O P I N I O N
Stand up. Speak up. It’s your turn.
I don’t know Benjamin Horton or his intentions in writing his opinion piece [Enough is Enough for downtown Manchester July 23, 2020]. For all I know he had a similar upbringing to mine although I doubt that if he feels like walking in downtown Manchester is like “walking in a war zone.” What I do know is that none of what he recommends would actually solve any of the problems he described. In some cases, his recommendations would actually make things worse. For example, moving desperately needed resources from where they are required the most wouldn’t help him avoid seeing poverty. If the people who need the services reside downtown they simply won’t access them if they’re not close by. Often times these same people lack transportation and money to access public transportation and rideshare options. Therefore the problem is not solved. Not to mention this feels like another form of segregation, class segregation.
Another reason why Benjamin’s recommendations won’t work is because they center around his needs and the needs of people who just don’t want to see “problems.” Their issue with homeslessness isn’t that a human being is living on the street, it’s that they have to see it as they’re eating brunch downtown and to them that’s unacceptable. The recommendations also didn’t address any of the systemic root causes of the issues he raised. Addressing root causes and not symptoms is Problem Solving 101. I should know, I have 20 years of experience solving complex problems along with designing and executing solutions at scale. Problem-solving in a human-centered way is in my DNA.
While I don’t have a Ph.D I do have first-hand experience with things like poverty and addiction. In spite of my parents having jobs and being hardworking, I experienced poverty. I know what it’s like to go hungry. I know what it’s like to be evicted as a child and not know where you’ll live. It’s something no one deserves to go through. I have also seen people close to me struggle with addiction. Good, kind people who turned to substances for various reasons and only overcame addiction with the help of community programs and resources.
In addition to my own personal experiences, I have taken the time to learn about issues I haven’t personally encountered by stepping outside my bubble and deeply empathizing with people. This is how I know that most people who are homeless aren’t homeless as a result of laziness or lack of effort on their part, which are common misconceptions. Contrary to what some believe, people don’t just wake up one day and decide to be homeless, poor, or become addicted to substances.
It’s clear that Benjamin feels a viable option is to give the police more resources. You can’t police your way out of homelessness. You can’t police your way out of poverty. You can’t police your way out of addiction. If that were true we wouldn’t see the issues we are seeing today. So, what is the “right” answer? To start, if you don’t have firsthand experience as a homeless person, as a person who struggles or struggled with addiction, or as a person who has committed crimes of poverty, the chances are very high that you have a biased point of view and have assessed the situation through that skewed perspective. Fortunately, a lot of analysis has already been done on what actually does work.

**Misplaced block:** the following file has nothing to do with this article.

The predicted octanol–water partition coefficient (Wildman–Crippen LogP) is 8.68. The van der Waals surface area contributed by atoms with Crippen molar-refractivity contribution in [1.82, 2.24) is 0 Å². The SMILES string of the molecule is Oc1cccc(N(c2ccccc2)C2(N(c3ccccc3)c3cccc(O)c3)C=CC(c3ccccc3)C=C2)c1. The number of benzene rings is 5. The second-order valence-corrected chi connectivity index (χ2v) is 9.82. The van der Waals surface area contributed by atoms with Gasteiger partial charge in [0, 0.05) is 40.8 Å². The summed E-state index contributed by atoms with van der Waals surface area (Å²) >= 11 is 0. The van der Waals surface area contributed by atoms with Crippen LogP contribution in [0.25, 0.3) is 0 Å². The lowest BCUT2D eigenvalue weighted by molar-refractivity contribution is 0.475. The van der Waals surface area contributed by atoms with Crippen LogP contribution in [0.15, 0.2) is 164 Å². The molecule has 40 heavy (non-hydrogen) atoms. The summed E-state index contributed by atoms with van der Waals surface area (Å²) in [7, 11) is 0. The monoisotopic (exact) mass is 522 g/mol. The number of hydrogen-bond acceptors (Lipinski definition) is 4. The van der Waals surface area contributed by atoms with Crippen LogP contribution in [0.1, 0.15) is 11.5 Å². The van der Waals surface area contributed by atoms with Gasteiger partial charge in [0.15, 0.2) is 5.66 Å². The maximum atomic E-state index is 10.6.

For example, The United States Interagency Council on Homelessness has already identified eight solutions to ending homelessness which includes things like providing housing, reducing criminal justice involvement, and building career pathways. As it relates to crime, the Director at the National Institute of Justice admits that “many programs in place to combat violent crime are not based in evidence.” They go on to say, “Resources should be shifted away from programs that do not work and towards programs with demonstrated success.” Lastly, when it comes to opioid addiction, which is prevalent in Manchester, The American Society of Addiction Medicine recommends things like regular visits to treatment centers, medication, and having naloxone available. While many of these resources and programs exist in Manchester, the focus should be on increasing the effectiveness of those programs and ensuring they are truly designed with vulnerable people in mind.
Inevitably the conversation comes to funding and cost. Who will pay for these programs? Since it is a community issue, it should be funded by the community by reallocating funds from programs and resources that aren’t delivering positive outcomes for vulnerable people. Of course some people won’t even entertain this idea. They’ll say it’s socialism or communism. When in reality it’s simply ensuring dignity for all. Some will lament about the cost, but will remain silent about how NH taxpayers paid millions in the last 10 years to settle claims against police. How many people could that money have helped?
I will agree with Benjamin on one thing, most people in New Hampshire “enjoy the privilege of living” here. Privileges that aren’t afforded to everyone in the state or in Manchester. For some, when confronted with anything they perceive as threatening their privilege, they will fight to protect it even if it’s at the expense of someone who doesn’t have privilege or access to things that are considered basic human rights. The reality is the privileged can still enjoy their farm to table eggs benedict and mimosas downtown without dehumanizing other people.
Beg to differ? Agree to disagree? Send your thoughtful prose on topics of interested to email@example.com, subject line: The Soapbox.
Vanessa Weathers is a resident of Manchester for 19 years after growing up in Nashua.